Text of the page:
The Amazing Spider-Man
Directed by: Marc Webb
Written by: James Vanderbilt, Alvin Sargent, Steve Kloves (screenplay)
Starring: Andrew Garfield, Emma Stone, Michael Douglass, Sally Fields, Rhys Ifans
All the amazing distance movie effects and added dimensions have travelled in the last ten years, and yet that annoying hyphen in the title still exists.
Not to be nitpicky or inconsiderate to the source material, but it’s keeping that hyphen that cripples this new installment. Only ten years after Sam Raimi and Tobey Maguire first started slinging webs and two years after Broadway started singing about them comes The Amazing Spider-Man, a reboot that only makes minor tweaks and changes without leaping on its own.
With Maguire and Raimi intelligently leaving the franchise due to the lack of creative motivation (two astoundingly successful films and one dark dud in five years), Sony pursued a fourth film without them, surprising Hollywood with the choice of Marc Webb to helm it. Scoring a sophomore success to follow his freshman indie romance hit (500) Days of Summer sets the bar high— the budget and scale for this film is about ten times larger than his last. Could he instill the same mild white teenage charm and angst to a story that hard already nearly perfected it?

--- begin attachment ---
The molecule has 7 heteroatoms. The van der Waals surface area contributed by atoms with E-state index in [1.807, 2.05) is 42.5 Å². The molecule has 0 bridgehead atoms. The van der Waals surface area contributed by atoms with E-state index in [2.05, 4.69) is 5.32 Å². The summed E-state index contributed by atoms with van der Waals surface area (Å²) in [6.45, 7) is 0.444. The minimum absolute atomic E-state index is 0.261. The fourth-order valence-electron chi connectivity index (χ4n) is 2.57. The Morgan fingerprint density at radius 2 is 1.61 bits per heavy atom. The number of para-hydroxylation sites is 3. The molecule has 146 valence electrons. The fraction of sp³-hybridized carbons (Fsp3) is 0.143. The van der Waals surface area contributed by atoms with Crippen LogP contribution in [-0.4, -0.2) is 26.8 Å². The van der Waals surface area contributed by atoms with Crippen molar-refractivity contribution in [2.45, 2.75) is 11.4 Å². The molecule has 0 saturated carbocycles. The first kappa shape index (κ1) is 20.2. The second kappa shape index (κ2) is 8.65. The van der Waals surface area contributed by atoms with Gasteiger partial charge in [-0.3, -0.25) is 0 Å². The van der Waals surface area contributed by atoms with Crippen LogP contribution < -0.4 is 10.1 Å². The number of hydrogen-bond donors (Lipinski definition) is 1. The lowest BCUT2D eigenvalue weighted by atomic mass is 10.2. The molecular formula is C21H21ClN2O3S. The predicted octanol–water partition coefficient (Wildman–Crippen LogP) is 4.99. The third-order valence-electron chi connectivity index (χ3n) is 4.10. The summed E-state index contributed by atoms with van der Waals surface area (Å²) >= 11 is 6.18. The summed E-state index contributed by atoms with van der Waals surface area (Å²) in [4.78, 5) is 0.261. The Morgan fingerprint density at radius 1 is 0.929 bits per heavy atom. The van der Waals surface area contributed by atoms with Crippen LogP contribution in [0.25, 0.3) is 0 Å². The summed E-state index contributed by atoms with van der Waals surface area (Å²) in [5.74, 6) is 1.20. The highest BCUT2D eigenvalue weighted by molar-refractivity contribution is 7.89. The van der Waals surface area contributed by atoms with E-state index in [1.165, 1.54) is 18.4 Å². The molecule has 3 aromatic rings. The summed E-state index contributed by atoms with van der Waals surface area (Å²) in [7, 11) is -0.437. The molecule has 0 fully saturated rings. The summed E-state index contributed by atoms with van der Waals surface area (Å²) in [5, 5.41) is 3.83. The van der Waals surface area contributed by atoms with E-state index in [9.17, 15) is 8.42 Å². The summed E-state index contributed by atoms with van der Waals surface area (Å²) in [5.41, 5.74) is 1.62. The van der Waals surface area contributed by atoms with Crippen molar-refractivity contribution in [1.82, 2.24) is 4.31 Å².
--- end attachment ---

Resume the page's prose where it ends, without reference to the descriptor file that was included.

To some degree, it appears as if so. Webb and Garfield’s version is naturally a more emotional, personality-driven piece that comes across a lot cooler for the lonely orphan and awkward teenager. Much of that is a nod to Garfield, who masters the identity mythos balance and relationship with Stone. The film’s youthful, quirky vibes, delicately handled romance and cool soundtrack that make the film strong… at times. Webb can pace and frame a wonderful close-up, but there’s usually nothing heavy enough to note.
Dazzling CGI and 3D masks the film’s low moments. Don’t be fooled— a dreadfully boring and unconvincing (both narratively and visually) villain makes it hard to get through the uninventive action sequences. Here, Webb’s weaknesses become apparent.
There is some merit in Webb’s approach— without completely reimagining or restylizing the character, he’s seemingly managed to make it still feel fresh, entertaining and somewhat clever. But no matter how successful the film is it’s impossible (unless you’ve had the discussion in a Sony boardroom) to gratify your wonder about why this film needed to exist.
It’s hard not to ask yourself, “Couldn’t Sony feed these storytellers’ imaginations $220 million to create a project with originality and surprise?” For that price, 22 comparable (500) Days of Summer films could be made (note Marc Webb is two-for-two on movies with stupid punctuation). With that kind of budget, couldn’t they at least come up with a new spin on the metaphor?
If you can ignore the arrogance of Sony for wanting to milk more money out of the franchise and ignore the slack in storyline, you’ll at least find a convincing alternative to numbingly dumb avengers, strippers and teddy bears that have dominated this summer box office thus far.
Important to note that Sony HAS to keep making movies with their Marvel franchises or they lose them.
Expect to see the Fantastic Four and others coming soon, as well!
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